Measuring the impact of our programs and progress in supporting very young children and their families is an essential part of the Collaboration’s work. It will be the key to our success. We are building a Unified Early Childhood database that merges data from more than 20 different systems that track the experiences of young children and their families.
This is the first such undertaking in the state of Illinois. It will enable the Collaboration and the Villages of Oak Park and River Forest to monitor the impact of their work with children as they progress through elementary school.
The Collaboration presents detailed quarterly reports to the Intergovernmental Agreement Governing Board on efforts to track 11 different indicators via the Unified Early Childhood database and additional program activities.
Research over the past 15 – 20 years makes it clear how important and complex it is to work with children from birth to kindergarten age. Despite this understanding, those who care for and educate children under five are not a cohesive workforce. These providers often lack the support and knowledge sharing needed to do their jobs. Strengthening this workforce is challenging because the care and education of children takes place in many different settings with different practitioner traditions and qualifications. Improving support and access to ongoing professional learning, higher education and technical support are essential to providing high-quality services to families.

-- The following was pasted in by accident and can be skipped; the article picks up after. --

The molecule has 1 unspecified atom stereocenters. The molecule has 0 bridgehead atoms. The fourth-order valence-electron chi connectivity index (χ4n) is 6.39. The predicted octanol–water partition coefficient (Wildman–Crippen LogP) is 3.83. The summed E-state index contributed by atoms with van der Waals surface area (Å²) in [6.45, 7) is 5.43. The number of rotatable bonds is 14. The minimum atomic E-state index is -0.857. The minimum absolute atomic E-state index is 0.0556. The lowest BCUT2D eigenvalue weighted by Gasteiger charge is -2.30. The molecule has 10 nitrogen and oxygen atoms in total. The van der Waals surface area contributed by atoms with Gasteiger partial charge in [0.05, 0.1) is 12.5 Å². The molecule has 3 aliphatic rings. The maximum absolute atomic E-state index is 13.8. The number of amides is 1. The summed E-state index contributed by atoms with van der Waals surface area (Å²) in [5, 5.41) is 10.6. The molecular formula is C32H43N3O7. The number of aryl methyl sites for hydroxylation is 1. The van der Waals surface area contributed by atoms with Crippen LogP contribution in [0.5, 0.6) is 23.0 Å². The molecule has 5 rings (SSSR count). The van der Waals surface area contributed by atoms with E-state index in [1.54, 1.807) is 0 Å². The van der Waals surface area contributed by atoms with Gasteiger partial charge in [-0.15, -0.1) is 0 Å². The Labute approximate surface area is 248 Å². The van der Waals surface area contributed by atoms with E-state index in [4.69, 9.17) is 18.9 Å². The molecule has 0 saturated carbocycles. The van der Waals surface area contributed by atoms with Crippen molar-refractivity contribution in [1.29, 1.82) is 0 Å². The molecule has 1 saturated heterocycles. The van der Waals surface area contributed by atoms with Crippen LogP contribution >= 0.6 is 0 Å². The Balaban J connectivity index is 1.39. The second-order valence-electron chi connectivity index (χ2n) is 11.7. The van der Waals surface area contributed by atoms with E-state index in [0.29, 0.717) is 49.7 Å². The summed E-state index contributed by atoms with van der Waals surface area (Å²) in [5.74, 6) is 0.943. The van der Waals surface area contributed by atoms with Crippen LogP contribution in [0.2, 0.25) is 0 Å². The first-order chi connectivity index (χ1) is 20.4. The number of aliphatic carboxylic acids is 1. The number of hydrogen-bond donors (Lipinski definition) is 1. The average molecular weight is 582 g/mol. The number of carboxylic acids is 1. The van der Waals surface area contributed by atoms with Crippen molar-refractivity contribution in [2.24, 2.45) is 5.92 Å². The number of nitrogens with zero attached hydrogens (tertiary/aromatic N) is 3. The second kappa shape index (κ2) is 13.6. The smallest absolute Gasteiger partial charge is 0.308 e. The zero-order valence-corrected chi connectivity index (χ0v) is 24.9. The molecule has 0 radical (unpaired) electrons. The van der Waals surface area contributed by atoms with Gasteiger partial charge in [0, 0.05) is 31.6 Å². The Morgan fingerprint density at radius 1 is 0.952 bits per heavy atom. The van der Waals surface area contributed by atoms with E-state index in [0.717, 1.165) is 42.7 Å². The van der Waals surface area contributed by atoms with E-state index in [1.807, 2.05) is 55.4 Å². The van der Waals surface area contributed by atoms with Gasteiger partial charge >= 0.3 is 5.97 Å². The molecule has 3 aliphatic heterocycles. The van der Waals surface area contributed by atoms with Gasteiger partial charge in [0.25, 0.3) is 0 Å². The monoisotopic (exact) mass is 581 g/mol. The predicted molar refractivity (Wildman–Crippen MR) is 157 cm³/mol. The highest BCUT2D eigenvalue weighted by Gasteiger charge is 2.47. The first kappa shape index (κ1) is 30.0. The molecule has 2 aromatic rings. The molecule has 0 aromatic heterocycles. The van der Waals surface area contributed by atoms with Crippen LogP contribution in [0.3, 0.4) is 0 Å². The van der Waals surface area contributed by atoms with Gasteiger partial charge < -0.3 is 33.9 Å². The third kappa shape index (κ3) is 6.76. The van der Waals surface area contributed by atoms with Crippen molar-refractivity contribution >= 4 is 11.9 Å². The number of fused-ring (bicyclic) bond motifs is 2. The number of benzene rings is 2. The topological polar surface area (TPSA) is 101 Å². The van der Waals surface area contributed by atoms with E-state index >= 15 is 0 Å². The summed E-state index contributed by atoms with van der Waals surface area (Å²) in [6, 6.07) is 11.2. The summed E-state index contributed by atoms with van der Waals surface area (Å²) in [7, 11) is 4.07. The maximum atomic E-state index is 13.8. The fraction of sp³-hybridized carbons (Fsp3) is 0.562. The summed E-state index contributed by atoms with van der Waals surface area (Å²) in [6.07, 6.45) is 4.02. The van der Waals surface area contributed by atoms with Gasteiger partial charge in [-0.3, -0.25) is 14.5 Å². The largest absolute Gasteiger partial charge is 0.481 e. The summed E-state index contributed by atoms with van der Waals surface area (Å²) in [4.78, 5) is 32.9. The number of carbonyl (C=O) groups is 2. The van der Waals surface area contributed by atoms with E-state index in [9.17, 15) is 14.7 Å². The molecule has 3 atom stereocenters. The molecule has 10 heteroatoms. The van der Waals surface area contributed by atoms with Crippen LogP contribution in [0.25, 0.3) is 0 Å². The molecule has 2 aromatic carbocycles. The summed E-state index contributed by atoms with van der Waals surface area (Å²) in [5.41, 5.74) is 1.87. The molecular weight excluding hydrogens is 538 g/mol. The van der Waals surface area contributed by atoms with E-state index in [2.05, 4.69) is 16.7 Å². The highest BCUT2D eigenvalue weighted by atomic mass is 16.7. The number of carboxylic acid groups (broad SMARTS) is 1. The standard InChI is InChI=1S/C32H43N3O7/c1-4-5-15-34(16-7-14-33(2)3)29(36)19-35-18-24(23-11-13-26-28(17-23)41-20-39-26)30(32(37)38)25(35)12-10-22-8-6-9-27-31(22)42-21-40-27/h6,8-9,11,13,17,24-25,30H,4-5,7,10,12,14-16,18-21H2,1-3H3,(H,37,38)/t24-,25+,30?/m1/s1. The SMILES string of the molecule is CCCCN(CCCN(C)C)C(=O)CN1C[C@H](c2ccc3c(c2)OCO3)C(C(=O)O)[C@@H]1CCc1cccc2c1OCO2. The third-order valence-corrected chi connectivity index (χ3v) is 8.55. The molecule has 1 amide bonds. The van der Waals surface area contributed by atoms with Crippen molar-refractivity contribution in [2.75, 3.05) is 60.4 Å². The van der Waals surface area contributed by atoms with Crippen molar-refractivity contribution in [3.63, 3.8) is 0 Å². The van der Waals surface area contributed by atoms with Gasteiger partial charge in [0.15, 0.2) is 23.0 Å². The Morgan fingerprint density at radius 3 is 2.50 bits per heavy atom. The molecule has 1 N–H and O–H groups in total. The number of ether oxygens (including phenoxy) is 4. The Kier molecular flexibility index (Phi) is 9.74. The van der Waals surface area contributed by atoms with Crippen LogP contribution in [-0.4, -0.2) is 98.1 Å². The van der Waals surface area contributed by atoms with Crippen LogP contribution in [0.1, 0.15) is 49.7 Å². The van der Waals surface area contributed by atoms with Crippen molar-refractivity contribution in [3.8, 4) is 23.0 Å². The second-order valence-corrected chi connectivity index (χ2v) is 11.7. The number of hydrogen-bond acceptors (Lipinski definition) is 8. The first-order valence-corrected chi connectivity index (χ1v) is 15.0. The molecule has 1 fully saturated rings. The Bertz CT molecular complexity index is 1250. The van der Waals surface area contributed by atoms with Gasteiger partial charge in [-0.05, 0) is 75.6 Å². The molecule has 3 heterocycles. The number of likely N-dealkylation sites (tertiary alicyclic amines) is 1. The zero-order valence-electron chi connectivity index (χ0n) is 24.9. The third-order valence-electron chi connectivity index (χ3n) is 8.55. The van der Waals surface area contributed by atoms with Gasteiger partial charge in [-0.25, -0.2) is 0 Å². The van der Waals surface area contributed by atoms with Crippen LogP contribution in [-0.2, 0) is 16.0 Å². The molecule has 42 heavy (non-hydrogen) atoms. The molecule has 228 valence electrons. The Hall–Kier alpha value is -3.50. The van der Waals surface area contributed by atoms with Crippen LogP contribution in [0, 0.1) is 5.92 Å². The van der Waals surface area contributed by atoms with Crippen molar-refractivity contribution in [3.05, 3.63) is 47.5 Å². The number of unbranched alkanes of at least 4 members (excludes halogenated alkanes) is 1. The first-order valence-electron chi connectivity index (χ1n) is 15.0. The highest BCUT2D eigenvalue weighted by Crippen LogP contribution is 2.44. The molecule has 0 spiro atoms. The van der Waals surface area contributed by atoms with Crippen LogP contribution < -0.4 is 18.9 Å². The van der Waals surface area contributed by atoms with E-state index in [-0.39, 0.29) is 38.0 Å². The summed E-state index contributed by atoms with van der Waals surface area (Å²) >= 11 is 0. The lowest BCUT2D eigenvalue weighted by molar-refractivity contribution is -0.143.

Through a variety of professional development opportunities, the Collaboration fosters a commitment to high-quality early learning and child development programs throughout the community. With a focus on peer interaction, the Collaboration facilitates continuing education, professional advising, and consistent networking for providers, parents and guardians.
Staff from early learning programs, Oak Park Elementary School District 97 and police officers participated in the Collaboration's professional development programs to better serve our youth.
Through its Symposium, Round Table meetings and workshops, the Collaboration informs the work of hundreds of educators, caregivers and parents each year. Participants gain knowledge, perspective and practical skills to bring back to the children and families they interact with daily.
The Collaboration has been instrumental in the creation and implementation of ExceleRate Illinois, a rating system that parents can use to find quality child care centers.
The Collaboration surveys early childhood providers about their educational credentials and provides support to centers that aim to improve their ExceleRate quality rating level.
Through a combination of staff development and technical support, the Collaboration raises the bar for early childhood services in Oak Park and River Forest.